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Existing view of Lai Chai Kok / Kweilin Street & Yee Kuk Street redevelopment project
Most buildings were built in the 1950's and are in a dilapidated condition
Artist Impression of Lai Chi Kok Road / Kweilin Street & Yee Kuk Street redevelopment project

URA commences planning for two new projects in Sham Shui Po

The Urban Renewal Authority (URA) today (Friday) commences application for the statutory planning approval of two new redevelopment projects in Sham Shui Po to improve the living environment of about 800 residents and further prevent urban decay in the district.

Due to their proximity to each other and that one of them is relatively small in size, the URA proposes to merge the two projects at Lai Chi Kok Road / Kweilin Street and Yee Kuk Street into a Comprehensive Development Area scheme for better planning and land utilization including much needed open space for public enjoyment.

The URA has to obtain consent of the Town Planning Board (TPB) and approval by the Chief Executive in Council for the scheme plan before it proceeds with acquisition of the 160 property interests involved as well as compensation or rehousing for the tenants.

In accordance with section 23 of the Urban Renewal Authority Ordinance, a URA notice announcing the commencement of planning for the projects is published in the Gazette today. Under section 25 of the same ordinance, the URA will submit shortly a development scheme to the TPB for consideration.

Within the next two months, plans delineating the boundaries of the two projects plus a general description will be put on display for public inspection at the Information Centre of the URA headquarters (10/F, Low Block, Grand Millennium Plaza, no. 181 Queen's Road Central, Sheung Wan), URA Neighbourhood Centre in Tai Kok Tsui (G/F, Bedford Tower, 68 Bedford Road) and the Public Enquiry Service Centre of the Sham Shui Po District Office (G/F, no. 303, Cheung Sha Wan Road).

If approval is eventually granted by the Chief Executive in Council, the URA would proceed with acquisition of the properties and re-housing for the tenants, which are estimated to cost about $550 million at current prices. Adding construction and interest to the budget, the total development cost is estimated to reach $1.1 billion.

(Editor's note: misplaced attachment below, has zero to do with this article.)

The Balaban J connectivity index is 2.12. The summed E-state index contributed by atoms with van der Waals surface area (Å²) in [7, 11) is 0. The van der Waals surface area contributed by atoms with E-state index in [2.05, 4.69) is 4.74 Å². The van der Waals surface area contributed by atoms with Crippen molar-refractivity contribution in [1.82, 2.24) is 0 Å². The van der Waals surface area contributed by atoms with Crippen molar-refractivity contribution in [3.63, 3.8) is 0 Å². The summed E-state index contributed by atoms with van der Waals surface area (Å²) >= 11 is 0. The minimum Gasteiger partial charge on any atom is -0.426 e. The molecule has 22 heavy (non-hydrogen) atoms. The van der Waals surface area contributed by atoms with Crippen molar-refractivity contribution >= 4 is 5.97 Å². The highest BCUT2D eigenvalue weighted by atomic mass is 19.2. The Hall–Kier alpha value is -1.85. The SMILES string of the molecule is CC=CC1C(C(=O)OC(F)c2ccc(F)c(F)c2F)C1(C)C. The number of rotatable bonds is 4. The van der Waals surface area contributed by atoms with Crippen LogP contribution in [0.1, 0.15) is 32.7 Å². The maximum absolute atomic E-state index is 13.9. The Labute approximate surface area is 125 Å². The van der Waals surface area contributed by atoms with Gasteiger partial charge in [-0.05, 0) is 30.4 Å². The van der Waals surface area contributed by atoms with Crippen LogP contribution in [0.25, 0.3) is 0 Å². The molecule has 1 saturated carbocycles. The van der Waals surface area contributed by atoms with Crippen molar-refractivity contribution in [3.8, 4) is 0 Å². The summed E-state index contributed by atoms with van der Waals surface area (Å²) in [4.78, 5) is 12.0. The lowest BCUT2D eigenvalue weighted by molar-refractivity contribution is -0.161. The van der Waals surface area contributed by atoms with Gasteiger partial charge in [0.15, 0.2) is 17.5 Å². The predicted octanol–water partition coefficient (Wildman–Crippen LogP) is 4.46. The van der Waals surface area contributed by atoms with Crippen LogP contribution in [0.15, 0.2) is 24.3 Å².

The two project sites which cover a total area of about 35,500 square feet are presently occupied by 17 buildings that were mostly built in the 1950's and are in a generally dilapidated condition. It is estimated that there are about 320 households comprising about 800 residents in these buildings but the actual number will be ascertained in a freezing survey conducted by the URA today.

The URA's initial proposal is to redevelop the sites to build about 390 residential units, 50,000 square feet of commercial floor area and 4,300 square feet of open space for public use, subject to the requirements of the TPB.

About 80 URA staff were deployed to conduct the freezing survey today to ascertain the actual number of households and the occupancy status. The URA will arrange briefing sessions shortly to explain to the affected owners and tenants the planning approval procedure and, if approved, the acquisition and compensation arrangements.

An urban renewal social service team commissioned by the URA and staffed by professional social workers of the Salvation Army will provide counselling and practical assistance that the residents may need. For enquiries, residents can either visit the URA's Tai Kok Tsui Neighbourhood Centre in person or call the URA's Hotline at 2588 2333.

The two new projects bring to 21 the number of redevelopment projects that the URA has commenced since the beginning of its redevelopment programme in March 2002. These include six undertaken in association with the Hong Kong Housing Society. The total development cost of all projects is estimated at about $16 billion.

 

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